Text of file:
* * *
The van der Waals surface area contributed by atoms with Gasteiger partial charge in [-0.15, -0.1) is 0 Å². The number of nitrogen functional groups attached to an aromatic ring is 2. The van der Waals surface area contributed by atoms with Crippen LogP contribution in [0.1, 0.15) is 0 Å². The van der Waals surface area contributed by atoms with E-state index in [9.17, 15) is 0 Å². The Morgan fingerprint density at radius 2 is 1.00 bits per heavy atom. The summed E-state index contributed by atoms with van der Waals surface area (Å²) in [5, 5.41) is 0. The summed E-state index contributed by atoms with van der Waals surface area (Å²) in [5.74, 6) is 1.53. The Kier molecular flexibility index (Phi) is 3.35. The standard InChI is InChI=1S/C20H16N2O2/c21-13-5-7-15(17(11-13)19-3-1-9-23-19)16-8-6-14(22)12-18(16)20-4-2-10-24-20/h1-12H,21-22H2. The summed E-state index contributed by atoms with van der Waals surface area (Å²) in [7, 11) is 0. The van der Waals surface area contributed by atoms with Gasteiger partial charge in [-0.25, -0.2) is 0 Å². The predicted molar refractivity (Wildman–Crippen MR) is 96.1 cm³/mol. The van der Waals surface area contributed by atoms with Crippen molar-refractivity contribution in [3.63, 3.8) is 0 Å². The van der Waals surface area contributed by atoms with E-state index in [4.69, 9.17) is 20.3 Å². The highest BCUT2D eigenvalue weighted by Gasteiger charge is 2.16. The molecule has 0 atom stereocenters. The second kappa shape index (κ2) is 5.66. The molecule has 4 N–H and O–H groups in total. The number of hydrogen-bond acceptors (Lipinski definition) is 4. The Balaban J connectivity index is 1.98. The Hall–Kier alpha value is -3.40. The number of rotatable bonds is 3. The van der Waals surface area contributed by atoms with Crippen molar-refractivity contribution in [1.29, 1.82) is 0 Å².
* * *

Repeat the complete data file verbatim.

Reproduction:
The van der Waals surface area contributed by atoms with Gasteiger partial charge in [-0.15, -0.1) is 0 Å². The number of nitrogen functional groups attached to an aromatic ring is 2. The van der Waals surface area contributed by atoms with Crippen LogP contribution in [0.1, 0.15) is 0 Å². The van der Waals surface area contributed by atoms with E-state index in [9.17, 15) is 0 Å². The Morgan fingerprint density at radius 2 is 1.00 bits per heavy atom. The summed E-state index contributed by atoms with van der Waals surface area (Å²) in [5, 5.41) is 0. The summed E-state index contributed by atoms with van der Waals surface area (Å²) in [5.74, 6) is 1.53. The Kier molecular flexibility index (Phi) is 3.35. The standard InChI is InChI=1S/C20H16N2O2/c21-13-5-7-15(17(11-13)19-3-1-9-23-19)16-8-6-14(22)12-18(16)20-4-2-10-24-20/h1-12H,21-22H2. The summed E-state index contributed by atoms with van der Waals surface area (Å²) in [7, 11) is 0. The van der Waals surface area contributed by atoms with Gasteiger partial charge in [-0.25, -0.2) is 0 Å². The predicted molar refractivity (Wildman–Crippen MR) is 96.1 cm³/mol. The van der Waals surface area contributed by atoms with Crippen molar-refractivity contribution in [3.63, 3.8) is 0 Å². The van der Waals surface area contributed by atoms with E-state index in [4.69, 9.17) is 20.3 Å². The highest BCUT2D eigenvalue weighted by Gasteiger charge is 2.16. The molecule has 0 atom stereocenters. The second kappa shape index (κ2) is 5.66. The molecule has 4 N–H and O–H groups in total. The number of hydrogen-bond acceptors (Lipinski definition) is 4. The Balaban J connectivity index is 1.98. The Hall–Kier alpha value is -3.40. The number of rotatable bonds is 3. The van der Waals surface area contributed by atoms with Crippen molar-refractivity contribution in [1.29, 1.82) is 0 Å².